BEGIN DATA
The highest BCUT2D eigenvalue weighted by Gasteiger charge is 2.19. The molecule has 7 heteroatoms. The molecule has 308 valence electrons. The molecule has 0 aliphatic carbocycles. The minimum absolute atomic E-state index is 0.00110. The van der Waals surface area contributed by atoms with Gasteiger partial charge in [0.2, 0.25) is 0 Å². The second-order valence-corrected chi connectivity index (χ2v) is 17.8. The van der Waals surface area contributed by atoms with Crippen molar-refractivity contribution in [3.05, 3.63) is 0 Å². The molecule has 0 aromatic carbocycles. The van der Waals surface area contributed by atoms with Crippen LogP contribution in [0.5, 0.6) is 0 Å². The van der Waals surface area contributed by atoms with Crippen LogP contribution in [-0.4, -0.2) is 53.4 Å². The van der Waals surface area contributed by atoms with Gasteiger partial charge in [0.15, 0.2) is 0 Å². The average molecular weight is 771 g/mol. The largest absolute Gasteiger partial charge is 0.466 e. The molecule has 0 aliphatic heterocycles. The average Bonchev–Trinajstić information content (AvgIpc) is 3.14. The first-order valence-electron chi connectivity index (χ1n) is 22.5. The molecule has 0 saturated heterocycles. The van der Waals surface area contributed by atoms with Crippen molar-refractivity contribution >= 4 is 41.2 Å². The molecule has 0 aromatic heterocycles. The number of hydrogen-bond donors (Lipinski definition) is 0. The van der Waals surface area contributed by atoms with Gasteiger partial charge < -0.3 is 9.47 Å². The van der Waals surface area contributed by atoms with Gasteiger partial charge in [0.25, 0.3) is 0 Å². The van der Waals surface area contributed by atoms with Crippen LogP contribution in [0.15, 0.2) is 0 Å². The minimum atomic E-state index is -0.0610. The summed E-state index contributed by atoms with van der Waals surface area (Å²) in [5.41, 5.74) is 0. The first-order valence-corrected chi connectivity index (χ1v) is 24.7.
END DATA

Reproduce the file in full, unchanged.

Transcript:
The highest BCUT2D eigenvalue weighted by Gasteiger charge is 2.19. The molecule has 7 heteroatoms. The molecule has 308 valence electrons. The molecule has 0 aliphatic carbocycles. The minimum absolute atomic E-state index is 0.00110. The van der Waals surface area contributed by atoms with Gasteiger partial charge in [0.2, 0.25) is 0 Å². The second-order valence-corrected chi connectivity index (χ2v) is 17.8. The van der Waals surface area contributed by atoms with Crippen molar-refractivity contribution in [3.05, 3.63) is 0 Å². The molecule has 0 aromatic carbocycles. The van der Waals surface area contributed by atoms with Crippen LogP contribution in [0.5, 0.6) is 0 Å². The van der Waals surface area contributed by atoms with Crippen LogP contribution in [-0.4, -0.2) is 53.4 Å². The van der Waals surface area contributed by atoms with Gasteiger partial charge in [0.15, 0.2) is 0 Å². The average molecular weight is 771 g/mol. The largest absolute Gasteiger partial charge is 0.466 e. The molecule has 0 aliphatic heterocycles. The average Bonchev–Trinajstić information content (AvgIpc) is 3.14. The first-order valence-electron chi connectivity index (χ1n) is 22.5. The molecule has 0 saturated heterocycles. The van der Waals surface area contributed by atoms with Crippen molar-refractivity contribution >= 4 is 41.2 Å². The molecule has 0 aromatic heterocycles. The number of hydrogen-bond donors (Lipinski definition) is 0. The van der Waals surface area contributed by atoms with Gasteiger partial charge < -0.3 is 9.47 Å². The van der Waals surface area contributed by atoms with Gasteiger partial charge in [0.25, 0.3) is 0 Å². The van der Waals surface area contributed by atoms with Crippen LogP contribution in [0.15, 0.2) is 0 Å². The minimum atomic E-state index is -0.0610. The summed E-state index contributed by atoms with van der Waals surface area (Å²) in [5.41, 5.74) is 0. The first-order valence-corrected chi connectivity index (χ1v) is 24.7.